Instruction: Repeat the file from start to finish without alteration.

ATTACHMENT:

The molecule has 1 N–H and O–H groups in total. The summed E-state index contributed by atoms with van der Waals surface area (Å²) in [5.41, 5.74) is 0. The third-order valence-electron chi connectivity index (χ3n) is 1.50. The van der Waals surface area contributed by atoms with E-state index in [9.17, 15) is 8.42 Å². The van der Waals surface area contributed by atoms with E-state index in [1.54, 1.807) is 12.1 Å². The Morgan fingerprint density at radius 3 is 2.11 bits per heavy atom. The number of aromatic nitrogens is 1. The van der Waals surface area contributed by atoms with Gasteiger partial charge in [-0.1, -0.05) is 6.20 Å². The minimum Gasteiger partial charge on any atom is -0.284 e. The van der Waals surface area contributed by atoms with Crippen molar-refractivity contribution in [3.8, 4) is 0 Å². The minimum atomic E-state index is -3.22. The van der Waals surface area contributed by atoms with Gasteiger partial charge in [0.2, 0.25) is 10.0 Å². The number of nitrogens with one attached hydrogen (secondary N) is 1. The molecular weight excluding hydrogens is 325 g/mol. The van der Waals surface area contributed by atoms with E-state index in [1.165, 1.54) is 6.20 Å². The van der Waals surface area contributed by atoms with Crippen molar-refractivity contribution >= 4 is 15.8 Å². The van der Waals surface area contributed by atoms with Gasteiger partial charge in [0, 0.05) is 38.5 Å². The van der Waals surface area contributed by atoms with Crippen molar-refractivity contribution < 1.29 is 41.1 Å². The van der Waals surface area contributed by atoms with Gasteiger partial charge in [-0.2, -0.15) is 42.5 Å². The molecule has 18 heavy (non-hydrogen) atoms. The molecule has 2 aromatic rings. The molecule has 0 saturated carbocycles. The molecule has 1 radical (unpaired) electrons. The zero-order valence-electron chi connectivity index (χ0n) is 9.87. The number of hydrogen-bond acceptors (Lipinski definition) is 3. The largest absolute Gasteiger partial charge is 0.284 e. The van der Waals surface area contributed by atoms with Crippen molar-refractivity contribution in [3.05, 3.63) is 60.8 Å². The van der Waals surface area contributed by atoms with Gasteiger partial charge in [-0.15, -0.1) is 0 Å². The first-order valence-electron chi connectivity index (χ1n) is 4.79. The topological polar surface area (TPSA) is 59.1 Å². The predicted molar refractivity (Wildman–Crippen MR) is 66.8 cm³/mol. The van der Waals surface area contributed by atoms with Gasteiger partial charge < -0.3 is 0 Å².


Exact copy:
The molecule has 1 N–H and O–H groups in total. The summed E-state index contributed by atoms with van der Waals surface area (Å²) in [5.41, 5.74) is 0. The third-order valence-electron chi connectivity index (χ3n) is 1.50. The van der Waals surface area contributed by atoms with E-state index in [9.17, 15) is 8.42 Å². The van der Waals surface area contributed by atoms with E-state index in [1.54, 1.807) is 12.1 Å². The Morgan fingerprint density at radius 3 is 2.11 bits per heavy atom. The number of aromatic nitrogens is 1. The van der Waals surface area contributed by atoms with Gasteiger partial charge in [-0.1, -0.05) is 6.20 Å². The minimum Gasteiger partial charge on any atom is -0.284 e. The van der Waals surface area contributed by atoms with Crippen molar-refractivity contribution in [3.8, 4) is 0 Å². The minimum atomic E-state index is -3.22. The van der Waals surface area contributed by atoms with Gasteiger partial charge in [0.2, 0.25) is 10.0 Å². The number of nitrogens with one attached hydrogen (secondary N) is 1. The molecular weight excluding hydrogens is 325 g/mol. The van der Waals surface area contributed by atoms with E-state index in [1.165, 1.54) is 6.20 Å². The van der Waals surface area contributed by atoms with Crippen molar-refractivity contribution >= 4 is 15.8 Å². The van der Waals surface area contributed by atoms with Gasteiger partial charge in [0, 0.05) is 38.5 Å². The van der Waals surface area contributed by atoms with Crippen molar-refractivity contribution < 1.29 is 41.1 Å². The van der Waals surface area contributed by atoms with Gasteiger partial charge in [-0.2, -0.15) is 42.5 Å². The molecule has 18 heavy (non-hydrogen) atoms. The molecule has 2 aromatic rings. The molecule has 0 saturated carbocycles. The molecule has 1 radical (unpaired) electrons. The zero-order valence-electron chi connectivity index (χ0n) is 9.87. The number of hydrogen-bond acceptors (Lipinski definition) is 3. The largest absolute Gasteiger partial charge is 0.284 e. The van der Waals surface area contributed by atoms with Crippen molar-refractivity contribution in [3.05, 3.63) is 60.8 Å². The van der Waals surface area contributed by atoms with Gasteiger partial charge in [-0.15, -0.1) is 0 Å². The first-order valence-electron chi connectivity index (χ1n) is 4.79. The topological polar surface area (TPSA) is 59.1 Å². The predicted molar refractivity (Wildman–Crippen MR) is 66.8 cm³/mol. The van der Waals surface area contributed by atoms with Gasteiger partial charge < -0.3 is 0 Å².